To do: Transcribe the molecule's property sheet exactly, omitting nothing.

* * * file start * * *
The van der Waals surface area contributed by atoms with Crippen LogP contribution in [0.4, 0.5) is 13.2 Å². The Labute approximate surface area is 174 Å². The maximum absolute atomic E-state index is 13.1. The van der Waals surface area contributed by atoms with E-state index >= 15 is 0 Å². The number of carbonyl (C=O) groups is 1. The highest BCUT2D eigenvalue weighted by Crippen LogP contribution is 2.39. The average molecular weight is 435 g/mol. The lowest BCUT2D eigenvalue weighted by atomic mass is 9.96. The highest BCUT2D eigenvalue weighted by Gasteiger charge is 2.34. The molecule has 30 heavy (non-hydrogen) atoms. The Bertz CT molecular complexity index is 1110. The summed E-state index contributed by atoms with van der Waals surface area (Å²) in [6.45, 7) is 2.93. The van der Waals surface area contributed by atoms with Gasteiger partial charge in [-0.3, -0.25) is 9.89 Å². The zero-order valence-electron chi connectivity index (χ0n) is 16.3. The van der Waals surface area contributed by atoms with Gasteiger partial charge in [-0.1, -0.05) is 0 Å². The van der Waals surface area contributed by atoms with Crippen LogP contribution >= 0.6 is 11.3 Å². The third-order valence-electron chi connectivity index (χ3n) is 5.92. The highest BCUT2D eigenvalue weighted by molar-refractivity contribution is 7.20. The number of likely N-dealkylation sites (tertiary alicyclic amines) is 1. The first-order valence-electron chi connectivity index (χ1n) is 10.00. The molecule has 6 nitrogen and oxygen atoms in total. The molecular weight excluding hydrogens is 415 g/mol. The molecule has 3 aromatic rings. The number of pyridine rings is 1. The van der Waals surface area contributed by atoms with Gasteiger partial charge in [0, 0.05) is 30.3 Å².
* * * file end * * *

The van der Waals surface area contributed by atoms with Crippen LogP contribution in [0.4, 0.5) is 13.2 Å². The Labute approximate surface area is 174 Å². The maximum absolute atomic E-state index is 13.1. The van der Waals surface area contributed by atoms with E-state index >= 15 is 0 Å². The number of carbonyl (C=O) groups is 1. The highest BCUT2D eigenvalue weighted by Crippen LogP contribution is 2.39. The average molecular weight is 435 g/mol. The lowest BCUT2D eigenvalue weighted by atomic mass is 9.96. The highest BCUT2D eigenvalue weighted by Gasteiger charge is 2.34. The molecule has 30 heavy (non-hydrogen) atoms. The Bertz CT molecular complexity index is 1110. The summed E-state index contributed by atoms with van der Waals surface area (Å²) in [6.45, 7) is 2.93. The van der Waals surface area contributed by atoms with Gasteiger partial charge in [-0.3, -0.25) is 9.89 Å². The zero-order valence-electron chi connectivity index (χ0n) is 16.3. The van der Waals surface area contributed by atoms with Gasteiger partial charge in [-0.1, -0.05) is 0 Å². The van der Waals surface area contributed by atoms with Crippen LogP contribution >= 0.6 is 11.3 Å². The third-order valence-electron chi connectivity index (χ3n) is 5.92. The highest BCUT2D eigenvalue weighted by molar-refractivity contribution is 7.20. The number of likely N-dealkylation sites (tertiary alicyclic amines) is 1. The first-order valence-electron chi connectivity index (χ1n) is 10.00. The molecule has 6 nitrogen and oxygen atoms in total. The molecular weight excluding hydrogens is 415 g/mol. The molecule has 3 aromatic rings. The number of pyridine rings is 1. The van der Waals surface area contributed by atoms with Gasteiger partial charge in [0, 0.05) is 30.3 Å².